Ofonagoro said that Umeogu, as a Catholic priest, university teacher, philosopher and spiritual director of the Communio Sactorum Ministry International, has propounded theories and principles of cultural hermeneutics that have in their intra- extra- contra- inter- supra- and intergo proportions unified the militating factors of qualifications that work against Igbo cultural identity.
He said the philosopher concluded in his thesis on cultural hermeneutics and the problem of unity and division in Igbo identity that the identity of a people is always a function of their culture; hence he argued that Igbo identity must come from the hermeneutics of Igbo culture.
He added: “The most painful is that the younger generation in Igbo land, the newly married, etc, don’t believe at all in promoting Igbo language and culture. To them, speaking Igbo language to their children is a taboo, even in their homes. There are some children who were born and bred in Igbo land here that don’t understand any bit of Igbo language, yet their parents are Igbo. So, it is very unfortunate that Igbolanguage is at the verge of going into extinction and it is not good…..’’
Umeogu posited: “Igbo culture is the Igbo way of life interpreted from the identity of Igbo knowledge, belief, law, custom, art, morals and other inclinations, capabilities and traditions acquired and developed by Igbo people as citizens of Igbo land. So, Igbo cultural identity becomes the domain in which theories and practices, impressions and expressions, times and traditions, etc., continue and unite all things in Igbo being and belonging, despite the factors that discontinue and divide Igbo cultural essence and existence.
“Igbo cultural identity is no longer a homogenous one, because of the onslaught of colonialism, religion, science, modernism, globalism, etc. The result is that Igbo cultural identity stands divided by these cultural agents of incidence and influence.
“But there is a paradox to all these: that in all these dividing dimensions, the same Igbo person, the same Igbo people, the same Igbo race, the same Igbo nation ‘is’ involved. We are not talking of a divided disunity, but of an undivided unity. So, if you ask the question: who is a native doctor and who is a medical doctor, or who is a pagan and who is a Christian, or who is a barbarian and who is the civilised, etc, the answer must remain: the same Igbo person, the same Igbo people, the same Igbo race, and the same Igbo nation. So these qualifications should stop dividing the Igbo person, the Igbo people, the Igbo race, the Igbo nation. These qualifications should stand to qualify Igbo identity and be qualified by Igbo cultural identity.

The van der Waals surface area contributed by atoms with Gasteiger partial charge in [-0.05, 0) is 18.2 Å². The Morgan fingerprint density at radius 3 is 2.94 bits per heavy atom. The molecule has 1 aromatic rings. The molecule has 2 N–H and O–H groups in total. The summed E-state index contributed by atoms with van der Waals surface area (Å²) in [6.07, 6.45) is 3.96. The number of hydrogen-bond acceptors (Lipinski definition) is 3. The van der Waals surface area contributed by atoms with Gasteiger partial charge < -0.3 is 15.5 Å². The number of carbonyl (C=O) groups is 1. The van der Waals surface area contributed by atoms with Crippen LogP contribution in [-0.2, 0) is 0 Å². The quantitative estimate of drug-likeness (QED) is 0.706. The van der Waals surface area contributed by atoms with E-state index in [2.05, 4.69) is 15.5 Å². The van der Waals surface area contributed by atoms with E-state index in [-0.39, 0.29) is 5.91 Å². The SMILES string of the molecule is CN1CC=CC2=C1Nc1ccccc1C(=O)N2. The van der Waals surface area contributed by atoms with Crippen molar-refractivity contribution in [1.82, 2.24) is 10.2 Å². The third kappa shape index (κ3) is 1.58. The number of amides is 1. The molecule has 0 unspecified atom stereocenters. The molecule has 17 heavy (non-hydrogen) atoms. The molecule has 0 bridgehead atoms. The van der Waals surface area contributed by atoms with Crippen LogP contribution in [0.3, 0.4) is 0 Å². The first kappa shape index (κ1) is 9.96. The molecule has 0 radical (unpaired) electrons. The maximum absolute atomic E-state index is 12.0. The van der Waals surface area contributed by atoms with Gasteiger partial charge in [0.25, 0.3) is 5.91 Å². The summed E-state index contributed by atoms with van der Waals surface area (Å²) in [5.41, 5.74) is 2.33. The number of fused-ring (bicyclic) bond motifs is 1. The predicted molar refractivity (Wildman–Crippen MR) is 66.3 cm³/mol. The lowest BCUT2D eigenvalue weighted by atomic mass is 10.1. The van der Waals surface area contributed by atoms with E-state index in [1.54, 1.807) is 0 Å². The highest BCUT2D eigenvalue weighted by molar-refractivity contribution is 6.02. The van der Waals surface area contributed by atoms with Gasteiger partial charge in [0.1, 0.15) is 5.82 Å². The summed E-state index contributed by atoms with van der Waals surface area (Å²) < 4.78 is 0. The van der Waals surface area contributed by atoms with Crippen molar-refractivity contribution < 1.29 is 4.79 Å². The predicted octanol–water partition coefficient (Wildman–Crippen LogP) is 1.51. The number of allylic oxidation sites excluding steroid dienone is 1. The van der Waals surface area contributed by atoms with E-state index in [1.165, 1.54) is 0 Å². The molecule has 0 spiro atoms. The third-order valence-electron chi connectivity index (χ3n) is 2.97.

‘Living Communion Drugs’
Fr Umeogu is not only after the spiritual life but also the health of the children of God. He said God gave him a revelation on how to use pure and qualitative natural herbs, through inspiration, to produce powerful and all healing medicinal drugs and pharmaceutics. In his Living Communion Drugs, he has over 300 different drugs with names and ranges from cure to epilepsy to solution to infertility and glandular problems, to mention but a few. There are testimonies everywhere.
This he said is possible because “in nature, we have a living communion with the virtues and powers of God for the medicinal and mystical health of the body, the mind and the spirit. In nature, we have a living communion with the life of God. God came in (human) nature that we may have life and have it to the full (John 10:10).”
There is nothing else in the rock of living health better than “Living Communion Drugs”, a distillation and synthesis of the best roots and barks and leaves and flowers and fruits of nature.
In Living Communion Drugs, you have a pure and qualitative access to the ageless health and prevailing healing energy of God, for a wholesome life.